We Cannot Live Alone.

Our lives are made possible by a delicate ecosystem. We rely on our forests and plants to create oxygen. We rely on bees and other creatures to pollinate the plants that produce our food. We rely on coral reefs to sustain our fish. On birds and bats to control insects. On wolves and other predators to control rodents. On glaciers to provide much of the water we drink.

We like to think of ourselves as stewards of the planet’s ecosystem. But instead, we are its greatest threat.

There are now more than 8 billion humans on planet Earth, all of which demand water, food, housing, and energy. More and more, they also demand a life of convenience, travel and recreation. One in which the niceties require resources. But after a single use, many of the products we use become disposable. As a result, we are rapidly destroying our oceans, our rainforests, and the air we breathe.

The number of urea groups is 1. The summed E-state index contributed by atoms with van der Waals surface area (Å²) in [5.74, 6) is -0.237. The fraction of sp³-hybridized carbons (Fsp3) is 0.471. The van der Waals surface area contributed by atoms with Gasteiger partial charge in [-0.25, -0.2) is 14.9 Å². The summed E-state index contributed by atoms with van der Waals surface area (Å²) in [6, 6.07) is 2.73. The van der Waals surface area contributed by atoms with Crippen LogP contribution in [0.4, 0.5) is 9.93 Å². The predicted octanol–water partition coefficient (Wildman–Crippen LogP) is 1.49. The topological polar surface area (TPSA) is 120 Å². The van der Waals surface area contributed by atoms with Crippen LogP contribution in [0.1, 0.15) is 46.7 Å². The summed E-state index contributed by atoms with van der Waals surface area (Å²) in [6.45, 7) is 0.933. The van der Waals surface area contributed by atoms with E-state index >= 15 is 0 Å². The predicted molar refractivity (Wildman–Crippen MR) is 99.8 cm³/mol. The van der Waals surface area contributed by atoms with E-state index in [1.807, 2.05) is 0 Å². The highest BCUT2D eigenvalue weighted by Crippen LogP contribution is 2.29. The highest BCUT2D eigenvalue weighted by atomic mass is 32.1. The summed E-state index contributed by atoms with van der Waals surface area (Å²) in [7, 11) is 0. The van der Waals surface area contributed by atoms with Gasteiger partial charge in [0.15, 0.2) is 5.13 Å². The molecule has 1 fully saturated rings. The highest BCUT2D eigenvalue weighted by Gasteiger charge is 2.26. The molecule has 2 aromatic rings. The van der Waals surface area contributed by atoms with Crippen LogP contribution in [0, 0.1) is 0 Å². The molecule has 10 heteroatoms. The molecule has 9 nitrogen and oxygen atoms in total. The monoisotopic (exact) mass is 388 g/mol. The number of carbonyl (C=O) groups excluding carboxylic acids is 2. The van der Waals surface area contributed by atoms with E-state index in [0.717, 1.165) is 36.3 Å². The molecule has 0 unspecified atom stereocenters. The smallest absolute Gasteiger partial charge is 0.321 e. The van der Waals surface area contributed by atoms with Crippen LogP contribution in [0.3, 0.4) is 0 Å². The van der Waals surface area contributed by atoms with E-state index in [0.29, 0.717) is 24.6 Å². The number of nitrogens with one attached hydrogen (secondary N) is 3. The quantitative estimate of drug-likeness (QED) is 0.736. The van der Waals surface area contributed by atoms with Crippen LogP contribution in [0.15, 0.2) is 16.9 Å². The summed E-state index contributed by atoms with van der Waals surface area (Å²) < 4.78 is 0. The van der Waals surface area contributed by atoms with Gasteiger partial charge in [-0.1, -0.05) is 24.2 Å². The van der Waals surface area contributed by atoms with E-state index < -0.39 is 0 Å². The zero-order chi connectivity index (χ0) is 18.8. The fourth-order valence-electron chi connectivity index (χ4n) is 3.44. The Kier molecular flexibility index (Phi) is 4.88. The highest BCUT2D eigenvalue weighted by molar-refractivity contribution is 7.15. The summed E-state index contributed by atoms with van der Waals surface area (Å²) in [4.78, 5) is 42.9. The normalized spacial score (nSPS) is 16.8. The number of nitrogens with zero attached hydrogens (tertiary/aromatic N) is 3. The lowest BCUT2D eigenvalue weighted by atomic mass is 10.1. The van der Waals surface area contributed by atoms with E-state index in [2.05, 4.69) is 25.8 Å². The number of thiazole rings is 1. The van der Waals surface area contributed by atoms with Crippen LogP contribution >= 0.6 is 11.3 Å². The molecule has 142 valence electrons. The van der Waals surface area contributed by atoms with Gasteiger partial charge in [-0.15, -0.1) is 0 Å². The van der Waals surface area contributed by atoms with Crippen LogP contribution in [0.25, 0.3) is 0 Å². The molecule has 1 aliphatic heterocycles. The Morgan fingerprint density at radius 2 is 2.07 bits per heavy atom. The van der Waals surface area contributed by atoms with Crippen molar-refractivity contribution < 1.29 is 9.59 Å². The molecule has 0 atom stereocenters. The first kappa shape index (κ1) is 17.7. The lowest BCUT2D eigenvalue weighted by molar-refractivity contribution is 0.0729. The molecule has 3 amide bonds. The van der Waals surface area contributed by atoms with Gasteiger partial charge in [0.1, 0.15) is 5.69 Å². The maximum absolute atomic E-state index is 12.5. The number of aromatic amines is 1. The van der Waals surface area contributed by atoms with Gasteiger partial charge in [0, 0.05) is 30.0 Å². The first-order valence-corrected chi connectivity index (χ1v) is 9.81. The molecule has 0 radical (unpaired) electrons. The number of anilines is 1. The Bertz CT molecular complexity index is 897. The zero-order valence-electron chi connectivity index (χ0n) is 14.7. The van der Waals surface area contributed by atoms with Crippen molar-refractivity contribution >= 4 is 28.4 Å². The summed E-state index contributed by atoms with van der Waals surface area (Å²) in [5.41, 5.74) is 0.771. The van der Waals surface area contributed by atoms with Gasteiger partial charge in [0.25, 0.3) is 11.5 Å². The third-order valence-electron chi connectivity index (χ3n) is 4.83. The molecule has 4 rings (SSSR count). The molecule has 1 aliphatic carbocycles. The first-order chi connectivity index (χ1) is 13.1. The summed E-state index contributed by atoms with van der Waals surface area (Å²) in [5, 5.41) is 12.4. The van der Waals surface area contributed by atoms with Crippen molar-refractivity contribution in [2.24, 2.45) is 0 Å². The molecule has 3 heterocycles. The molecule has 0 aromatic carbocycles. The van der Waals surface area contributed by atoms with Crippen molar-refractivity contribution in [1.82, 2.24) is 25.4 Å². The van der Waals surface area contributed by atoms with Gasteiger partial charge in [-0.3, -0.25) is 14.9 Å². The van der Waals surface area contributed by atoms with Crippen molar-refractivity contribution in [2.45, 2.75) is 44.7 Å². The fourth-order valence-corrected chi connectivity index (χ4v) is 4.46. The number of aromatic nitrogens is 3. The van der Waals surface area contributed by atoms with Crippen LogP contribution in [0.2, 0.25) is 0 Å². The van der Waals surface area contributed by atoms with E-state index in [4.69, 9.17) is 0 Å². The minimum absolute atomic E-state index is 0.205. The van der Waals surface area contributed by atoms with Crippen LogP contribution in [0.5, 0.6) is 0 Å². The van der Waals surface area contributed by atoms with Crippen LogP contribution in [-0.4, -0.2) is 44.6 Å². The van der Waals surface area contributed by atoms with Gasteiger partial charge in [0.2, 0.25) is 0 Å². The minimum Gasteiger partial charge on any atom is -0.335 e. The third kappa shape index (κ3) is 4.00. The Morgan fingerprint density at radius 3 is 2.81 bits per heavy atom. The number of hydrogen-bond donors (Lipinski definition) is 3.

Obviously, this places our entire population at risk.

Scientists tell us that our lifestyle and our reliance on fossil fuels are heating the atmosphere. That they’re melting our glaciers at an astonishing rate. That they’re causing extreme wildfires and increasingly damaging storms. And that they will result in the extinction of more than a million species in the coming decades. The very species on which we rely to sustain life.

Yet our politicians, corporations, some religions, and many of our neighbors are in denial of the obvious dangers. They have placed political power over science. Short-term profits over the future. Ignorance and fantasy over reality.

This simply cannot continue. Scientists and activists have created a Climate Clock to show us the time to act is quickly running out. We can prevent the coming catastrophe if we treat climate change as the crisis it is. But once the ecosystem has been destroyed, we will not be able to fix it. And, contrary to the beliefs of some, we are unlikely to find planet B. Even if we could, we would not be able to transport more than a tiny fraction of our population to it. Moreover, we’d quickly destroy that planet, too. Better that we take care of the one we have.